This month painter John Harlan Norris will have a solo show up at the Thea Foundation of Little Rock, Arkansas, as part of the art-education non-profit's Art Department program. The Art Department is a quarterly highlight of young artists aimed towards young professionals. One of the goals is to establish a new class of art enthusiasts and collectors in central Arkansas.
Southern Glossary profiled Norris in our "Perception & Identity" issue earlier this year:
Norris’ work is a contemporary take on the occupational portrait, a type of image used for centuries in painting and photography that displays an individual wearing clothing associated with and holding the tools of his trade. They can present anonymous stereotypes or strategically identify an individual with his job. Americans, with our preoccupation with our work selves and status, have fully embraced this kind of portraiture in various forms through history, especially in the early days of photography. The better we are at our jobs, the better we are as people.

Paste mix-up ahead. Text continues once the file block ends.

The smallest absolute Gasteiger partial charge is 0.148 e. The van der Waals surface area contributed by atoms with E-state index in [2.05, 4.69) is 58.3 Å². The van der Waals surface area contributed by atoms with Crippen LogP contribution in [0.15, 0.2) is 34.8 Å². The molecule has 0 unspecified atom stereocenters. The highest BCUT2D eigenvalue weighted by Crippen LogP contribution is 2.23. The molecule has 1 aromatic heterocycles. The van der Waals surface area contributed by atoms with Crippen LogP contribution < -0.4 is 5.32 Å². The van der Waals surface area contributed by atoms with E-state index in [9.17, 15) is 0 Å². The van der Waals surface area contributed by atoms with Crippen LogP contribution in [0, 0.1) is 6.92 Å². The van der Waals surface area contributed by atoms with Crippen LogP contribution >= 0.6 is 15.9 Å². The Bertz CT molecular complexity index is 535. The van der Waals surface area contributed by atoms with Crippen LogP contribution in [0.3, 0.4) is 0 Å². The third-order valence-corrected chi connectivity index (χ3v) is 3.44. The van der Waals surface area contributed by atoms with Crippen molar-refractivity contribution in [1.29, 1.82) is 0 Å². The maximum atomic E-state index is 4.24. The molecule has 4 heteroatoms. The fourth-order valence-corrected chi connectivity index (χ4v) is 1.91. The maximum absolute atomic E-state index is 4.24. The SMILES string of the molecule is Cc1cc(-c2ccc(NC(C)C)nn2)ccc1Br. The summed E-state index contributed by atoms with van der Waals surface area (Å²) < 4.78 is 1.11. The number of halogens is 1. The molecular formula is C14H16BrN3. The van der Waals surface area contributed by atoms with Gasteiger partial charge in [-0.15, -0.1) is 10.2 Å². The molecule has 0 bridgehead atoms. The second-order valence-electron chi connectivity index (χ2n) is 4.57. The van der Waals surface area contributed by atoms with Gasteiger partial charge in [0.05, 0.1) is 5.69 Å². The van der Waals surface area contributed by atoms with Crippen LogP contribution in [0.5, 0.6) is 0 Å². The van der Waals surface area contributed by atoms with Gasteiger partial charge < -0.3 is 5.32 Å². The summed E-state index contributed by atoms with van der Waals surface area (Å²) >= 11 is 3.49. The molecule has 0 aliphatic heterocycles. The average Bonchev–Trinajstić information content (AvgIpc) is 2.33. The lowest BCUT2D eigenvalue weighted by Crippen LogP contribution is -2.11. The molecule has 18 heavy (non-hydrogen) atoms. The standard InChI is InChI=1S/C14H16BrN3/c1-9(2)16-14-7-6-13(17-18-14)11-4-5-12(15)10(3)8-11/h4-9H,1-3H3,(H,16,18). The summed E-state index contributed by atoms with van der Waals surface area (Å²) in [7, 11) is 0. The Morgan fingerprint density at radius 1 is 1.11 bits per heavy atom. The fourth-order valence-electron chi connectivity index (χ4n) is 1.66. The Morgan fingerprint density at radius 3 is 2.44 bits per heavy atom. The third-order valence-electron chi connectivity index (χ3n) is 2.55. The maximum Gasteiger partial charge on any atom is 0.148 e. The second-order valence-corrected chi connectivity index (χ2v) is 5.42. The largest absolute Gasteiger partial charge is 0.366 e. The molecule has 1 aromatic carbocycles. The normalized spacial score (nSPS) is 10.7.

In Norris’ paintings, though, the tools of the trade become more than signifiers, and the figures are concealed underneath the symbols and tools. The result is a portrait that leaves us with nothing to recognize the individual by.
The solo show starts today. Get details about the opening reception on August 8th at the Thea Foundation here.